Ground Truth Trekking

Iliamna Lake Trek

Authors: Caleb Billmeier and Kate Hohman-Billmeier

Traveling on Lake Iliamna

Kate the packraft ninja: pausing for a photo-op GET PHOTO

Kate the packraft ninja: pausing for a photo-op

In March of 2013, we -- Caleb Billmeier and Kate Hohman-Billmeier -- traveled under human power around Alaska’s Lake Iliamna, covering 150 miles of tundra and ice while visiting four villages. The purpose of the journey was to interview elders and culture-bearers in the communities around the lake to document traditional knowledge of earthquakes, extreme weather, climate change, and other hazards arising from the natural environment over the long-term. Ground Truth Trekking’s ongoing seismic hazard investigations in the region provided the impetus for the project, and we thought a journey on skis was a fitting way to get acquainted with the lake environment, and to signify our gratitude as people opened their homes and shared their stories. This project was funded in part by the Western Mining Action Network/Indigenous Environmental Network (WMAN/IEN), and Alaska Conservation Foundation (ACF), as well as Ground Truth Trekking's own funds, and in-kind contributions from the scientists involved in this study.

Our goal was not to collect traditional knowledge for the sole purpose of preservation. Traditional knowledge exists at the intersections of personal experience and the experiences of those who came before. As such, it is not possible to “preserve” traditional knowledge simply through documentation; it cannot be maintained without the component of experience. We saw this project, instead, as an opportunity to learn from those who have a multi-generational perspective on the lake’s natural, cultural, and social environments, and to honor the differing ways that knowledge is produced, utilized, and maintained.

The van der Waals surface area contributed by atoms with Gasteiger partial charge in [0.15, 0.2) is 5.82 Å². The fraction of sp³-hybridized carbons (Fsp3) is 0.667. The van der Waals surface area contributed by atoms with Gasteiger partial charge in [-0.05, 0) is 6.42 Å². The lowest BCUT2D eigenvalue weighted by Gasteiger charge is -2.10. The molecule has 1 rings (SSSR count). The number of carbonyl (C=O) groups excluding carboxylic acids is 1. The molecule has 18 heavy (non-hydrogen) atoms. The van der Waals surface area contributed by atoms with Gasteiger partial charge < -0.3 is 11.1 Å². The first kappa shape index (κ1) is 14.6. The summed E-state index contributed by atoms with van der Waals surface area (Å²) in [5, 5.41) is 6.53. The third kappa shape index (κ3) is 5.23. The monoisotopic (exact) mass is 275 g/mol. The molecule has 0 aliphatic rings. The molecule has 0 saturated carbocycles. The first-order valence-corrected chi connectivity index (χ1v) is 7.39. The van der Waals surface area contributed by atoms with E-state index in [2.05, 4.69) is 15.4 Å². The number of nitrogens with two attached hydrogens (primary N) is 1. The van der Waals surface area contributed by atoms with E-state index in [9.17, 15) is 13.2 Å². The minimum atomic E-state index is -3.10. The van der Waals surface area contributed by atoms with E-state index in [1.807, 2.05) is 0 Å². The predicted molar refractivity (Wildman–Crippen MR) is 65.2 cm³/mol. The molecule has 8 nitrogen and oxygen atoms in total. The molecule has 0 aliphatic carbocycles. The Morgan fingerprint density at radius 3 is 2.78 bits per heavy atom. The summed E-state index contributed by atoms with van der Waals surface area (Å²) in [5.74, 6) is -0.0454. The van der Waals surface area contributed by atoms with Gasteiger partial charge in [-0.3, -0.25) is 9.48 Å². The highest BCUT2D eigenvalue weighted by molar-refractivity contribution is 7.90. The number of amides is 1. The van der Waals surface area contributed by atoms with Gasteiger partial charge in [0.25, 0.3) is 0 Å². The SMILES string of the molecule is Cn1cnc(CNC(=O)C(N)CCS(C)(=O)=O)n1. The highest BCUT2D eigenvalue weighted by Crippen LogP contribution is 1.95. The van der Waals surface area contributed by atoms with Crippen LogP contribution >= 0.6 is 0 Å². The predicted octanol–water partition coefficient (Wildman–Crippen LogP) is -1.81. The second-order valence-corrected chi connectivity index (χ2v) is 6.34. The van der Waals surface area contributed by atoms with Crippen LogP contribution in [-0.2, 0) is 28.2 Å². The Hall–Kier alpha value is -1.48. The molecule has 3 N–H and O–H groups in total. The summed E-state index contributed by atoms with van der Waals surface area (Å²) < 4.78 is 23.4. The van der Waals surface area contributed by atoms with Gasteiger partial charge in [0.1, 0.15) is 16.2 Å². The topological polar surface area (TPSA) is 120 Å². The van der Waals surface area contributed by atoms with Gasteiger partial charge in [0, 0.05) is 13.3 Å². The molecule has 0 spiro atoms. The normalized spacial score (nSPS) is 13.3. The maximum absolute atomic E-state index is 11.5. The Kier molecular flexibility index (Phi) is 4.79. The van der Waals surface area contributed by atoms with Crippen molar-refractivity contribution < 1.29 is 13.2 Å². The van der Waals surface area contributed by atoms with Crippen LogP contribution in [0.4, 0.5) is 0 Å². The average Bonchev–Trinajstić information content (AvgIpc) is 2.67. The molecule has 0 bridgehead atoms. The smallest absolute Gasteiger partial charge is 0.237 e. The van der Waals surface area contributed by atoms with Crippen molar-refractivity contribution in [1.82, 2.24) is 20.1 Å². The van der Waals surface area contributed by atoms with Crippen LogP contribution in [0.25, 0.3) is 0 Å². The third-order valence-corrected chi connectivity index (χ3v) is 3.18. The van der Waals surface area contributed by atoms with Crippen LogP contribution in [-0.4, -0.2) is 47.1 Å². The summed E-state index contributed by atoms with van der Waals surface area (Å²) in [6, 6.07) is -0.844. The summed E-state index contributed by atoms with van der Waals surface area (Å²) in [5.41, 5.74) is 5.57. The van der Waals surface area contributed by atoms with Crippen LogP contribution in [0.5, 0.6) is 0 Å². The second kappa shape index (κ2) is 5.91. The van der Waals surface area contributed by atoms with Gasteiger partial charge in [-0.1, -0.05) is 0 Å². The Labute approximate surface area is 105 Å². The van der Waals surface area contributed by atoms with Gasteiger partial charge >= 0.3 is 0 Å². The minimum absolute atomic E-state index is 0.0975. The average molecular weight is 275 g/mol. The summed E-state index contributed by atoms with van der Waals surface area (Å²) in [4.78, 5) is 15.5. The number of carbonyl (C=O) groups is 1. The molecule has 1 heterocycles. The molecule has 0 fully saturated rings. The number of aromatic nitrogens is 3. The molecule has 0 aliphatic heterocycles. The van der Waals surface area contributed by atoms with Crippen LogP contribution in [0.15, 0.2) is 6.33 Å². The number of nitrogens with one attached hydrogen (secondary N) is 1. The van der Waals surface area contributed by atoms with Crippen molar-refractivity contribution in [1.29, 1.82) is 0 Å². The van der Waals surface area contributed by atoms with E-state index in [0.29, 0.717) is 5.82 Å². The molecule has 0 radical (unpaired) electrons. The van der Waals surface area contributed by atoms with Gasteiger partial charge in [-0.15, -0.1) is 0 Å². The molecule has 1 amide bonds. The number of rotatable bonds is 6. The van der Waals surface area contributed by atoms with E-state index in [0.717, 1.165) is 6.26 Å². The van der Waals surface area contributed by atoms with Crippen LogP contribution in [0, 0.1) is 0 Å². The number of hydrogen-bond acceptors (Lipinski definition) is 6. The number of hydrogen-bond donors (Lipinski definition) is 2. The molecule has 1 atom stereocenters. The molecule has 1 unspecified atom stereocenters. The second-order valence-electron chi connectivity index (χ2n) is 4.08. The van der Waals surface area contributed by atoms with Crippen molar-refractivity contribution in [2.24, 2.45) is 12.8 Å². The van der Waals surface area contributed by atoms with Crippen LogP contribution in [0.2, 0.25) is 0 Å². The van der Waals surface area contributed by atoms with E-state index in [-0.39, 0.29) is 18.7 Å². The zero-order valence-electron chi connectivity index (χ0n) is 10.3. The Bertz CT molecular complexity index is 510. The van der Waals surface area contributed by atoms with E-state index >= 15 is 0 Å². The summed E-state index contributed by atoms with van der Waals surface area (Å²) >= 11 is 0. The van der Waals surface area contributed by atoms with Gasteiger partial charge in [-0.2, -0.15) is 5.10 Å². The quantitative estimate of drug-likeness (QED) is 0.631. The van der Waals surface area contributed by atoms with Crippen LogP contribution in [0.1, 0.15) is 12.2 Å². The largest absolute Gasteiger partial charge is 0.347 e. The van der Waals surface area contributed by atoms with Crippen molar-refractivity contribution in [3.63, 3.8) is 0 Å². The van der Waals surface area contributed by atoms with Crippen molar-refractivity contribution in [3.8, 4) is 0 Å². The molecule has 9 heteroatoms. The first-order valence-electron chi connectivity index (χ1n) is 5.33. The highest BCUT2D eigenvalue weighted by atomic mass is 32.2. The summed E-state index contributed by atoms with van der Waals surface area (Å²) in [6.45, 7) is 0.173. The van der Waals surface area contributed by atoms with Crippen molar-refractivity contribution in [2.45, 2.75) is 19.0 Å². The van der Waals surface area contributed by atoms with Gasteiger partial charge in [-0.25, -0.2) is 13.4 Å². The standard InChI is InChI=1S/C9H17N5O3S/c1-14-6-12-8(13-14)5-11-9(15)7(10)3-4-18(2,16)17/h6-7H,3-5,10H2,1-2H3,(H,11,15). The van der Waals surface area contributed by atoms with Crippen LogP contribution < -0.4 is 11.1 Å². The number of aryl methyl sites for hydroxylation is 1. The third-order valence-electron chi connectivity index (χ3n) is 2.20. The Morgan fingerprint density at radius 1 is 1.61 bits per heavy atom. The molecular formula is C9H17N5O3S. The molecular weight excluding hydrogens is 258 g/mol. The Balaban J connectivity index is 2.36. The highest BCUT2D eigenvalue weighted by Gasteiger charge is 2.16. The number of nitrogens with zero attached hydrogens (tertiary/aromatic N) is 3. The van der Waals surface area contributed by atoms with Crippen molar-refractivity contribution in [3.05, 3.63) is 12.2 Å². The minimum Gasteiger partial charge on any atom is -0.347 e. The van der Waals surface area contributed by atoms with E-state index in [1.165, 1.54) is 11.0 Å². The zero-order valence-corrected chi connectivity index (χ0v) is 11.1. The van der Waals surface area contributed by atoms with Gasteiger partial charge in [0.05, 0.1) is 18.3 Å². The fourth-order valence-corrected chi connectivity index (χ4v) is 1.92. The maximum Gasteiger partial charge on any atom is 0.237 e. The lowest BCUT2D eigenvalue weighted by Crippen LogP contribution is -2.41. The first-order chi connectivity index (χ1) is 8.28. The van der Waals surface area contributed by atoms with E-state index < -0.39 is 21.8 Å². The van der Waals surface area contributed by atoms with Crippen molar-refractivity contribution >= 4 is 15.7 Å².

Igiugig Elders

Two elders shared stories with us in their home GET PHOTO

Two elders shared stories with us in their home

In total we engaged with 19 lake residents in the perennial villages of Kokhanok, Igiugig, Newhalen, and Pedro Bay. The conversations were audio recorded and transcribed, totaling nearly 100 pages; copies of these transcripts were sent to all the participating villages. The stories they shared were sprawling and intricate; tales of cascading caribou herds, wind storms, seasonal fishing and hunting camps, defunct White Alice installations, the Good Friday earthquake, reindeer herding, volcanic eruptions, and starvation. By superimposing the knowledge of culture-bearers in the region with the insights learned from ongoing earth sciences investigations, we strive for inclusive approaches to research that promote the sharing of knowledge across boundaries of discipline, culture, and geography.